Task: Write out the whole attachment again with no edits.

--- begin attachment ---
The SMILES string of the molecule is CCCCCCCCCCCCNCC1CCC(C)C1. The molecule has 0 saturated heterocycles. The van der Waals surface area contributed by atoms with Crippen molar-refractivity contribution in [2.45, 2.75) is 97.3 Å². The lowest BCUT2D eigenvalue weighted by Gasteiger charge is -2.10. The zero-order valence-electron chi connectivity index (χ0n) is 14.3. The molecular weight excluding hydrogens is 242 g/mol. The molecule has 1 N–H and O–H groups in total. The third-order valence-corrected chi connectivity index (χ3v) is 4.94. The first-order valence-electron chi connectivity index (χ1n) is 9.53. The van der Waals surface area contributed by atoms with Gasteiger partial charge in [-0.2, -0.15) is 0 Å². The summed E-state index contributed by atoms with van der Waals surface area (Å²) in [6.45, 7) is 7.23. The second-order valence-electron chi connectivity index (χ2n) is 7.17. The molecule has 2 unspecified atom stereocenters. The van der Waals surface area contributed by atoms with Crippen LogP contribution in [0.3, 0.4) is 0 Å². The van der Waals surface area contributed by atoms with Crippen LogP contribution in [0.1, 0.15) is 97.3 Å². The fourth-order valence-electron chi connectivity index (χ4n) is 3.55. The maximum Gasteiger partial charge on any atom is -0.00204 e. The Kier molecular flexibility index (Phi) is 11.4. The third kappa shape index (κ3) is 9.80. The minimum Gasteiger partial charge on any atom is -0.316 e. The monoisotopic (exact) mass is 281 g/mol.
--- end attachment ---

The SMILES string of the molecule is CCCCCCCCCCCCNCC1CCC(C)C1. The molecule has 0 saturated heterocycles. The van der Waals surface area contributed by atoms with Crippen molar-refractivity contribution in [2.45, 2.75) is 97.3 Å². The lowest BCUT2D eigenvalue weighted by Gasteiger charge is -2.10. The zero-order valence-electron chi connectivity index (χ0n) is 14.3. The molecular weight excluding hydrogens is 242 g/mol. The molecule has 1 N–H and O–H groups in total. The third-order valence-corrected chi connectivity index (χ3v) is 4.94. The first-order valence-electron chi connectivity index (χ1n) is 9.53. The van der Waals surface area contributed by atoms with Gasteiger partial charge in [-0.2, -0.15) is 0 Å². The summed E-state index contributed by atoms with van der Waals surface area (Å²) in [6.45, 7) is 7.23. The second-order valence-electron chi connectivity index (χ2n) is 7.17. The molecule has 2 unspecified atom stereocenters. The van der Waals surface area contributed by atoms with Crippen LogP contribution in [0.3, 0.4) is 0 Å². The van der Waals surface area contributed by atoms with Crippen LogP contribution in [0.1, 0.15) is 97.3 Å². The fourth-order valence-electron chi connectivity index (χ4n) is 3.55. The maximum Gasteiger partial charge on any atom is -0.00204 e. The Kier molecular flexibility index (Phi) is 11.4. The third kappa shape index (κ3) is 9.80. The minimum Gasteiger partial charge on any atom is -0.316 e. The monoisotopic (exact) mass is 281 g/mol.